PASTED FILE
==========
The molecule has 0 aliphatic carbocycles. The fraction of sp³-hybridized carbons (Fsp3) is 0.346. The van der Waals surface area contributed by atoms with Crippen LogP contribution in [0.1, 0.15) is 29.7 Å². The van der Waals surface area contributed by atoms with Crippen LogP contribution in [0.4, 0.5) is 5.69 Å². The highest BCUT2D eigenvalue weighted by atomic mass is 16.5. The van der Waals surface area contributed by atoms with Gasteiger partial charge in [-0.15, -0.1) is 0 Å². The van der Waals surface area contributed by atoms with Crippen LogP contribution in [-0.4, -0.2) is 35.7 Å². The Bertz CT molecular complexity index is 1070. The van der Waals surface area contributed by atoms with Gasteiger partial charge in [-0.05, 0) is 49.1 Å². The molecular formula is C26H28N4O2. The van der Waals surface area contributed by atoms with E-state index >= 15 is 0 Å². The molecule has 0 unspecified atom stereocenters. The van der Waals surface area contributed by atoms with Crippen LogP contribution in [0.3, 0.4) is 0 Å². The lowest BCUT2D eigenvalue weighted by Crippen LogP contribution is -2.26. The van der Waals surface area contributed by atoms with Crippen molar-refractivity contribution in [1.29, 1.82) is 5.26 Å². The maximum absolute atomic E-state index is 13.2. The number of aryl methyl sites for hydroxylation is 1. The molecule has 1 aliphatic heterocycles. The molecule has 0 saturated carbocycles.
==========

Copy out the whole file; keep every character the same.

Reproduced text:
The molecule has 0 aliphatic carbocycles. The fraction of sp³-hybridized carbons (Fsp3) is 0.346. The van der Waals surface area contributed by atoms with Crippen LogP contribution in [0.1, 0.15) is 29.7 Å². The van der Waals surface area contributed by atoms with Crippen LogP contribution in [0.4, 0.5) is 5.69 Å². The highest BCUT2D eigenvalue weighted by atomic mass is 16.5. The van der Waals surface area contributed by atoms with Gasteiger partial charge in [-0.15, -0.1) is 0 Å². The van der Waals surface area contributed by atoms with Crippen LogP contribution in [-0.4, -0.2) is 35.7 Å². The Bertz CT molecular complexity index is 1070. The van der Waals surface area contributed by atoms with Gasteiger partial charge in [-0.05, 0) is 49.1 Å². The molecular formula is C26H28N4O2. The van der Waals surface area contributed by atoms with E-state index >= 15 is 0 Å². The molecule has 0 unspecified atom stereocenters. The van der Waals surface area contributed by atoms with Crippen LogP contribution in [0.3, 0.4) is 0 Å². The lowest BCUT2D eigenvalue weighted by Crippen LogP contribution is -2.26. The van der Waals surface area contributed by atoms with Crippen molar-refractivity contribution in [1.29, 1.82) is 5.26 Å². The maximum absolute atomic E-state index is 13.2. The number of aryl methyl sites for hydroxylation is 1. The molecule has 1 aliphatic heterocycles. The molecule has 0 saturated carbocycles.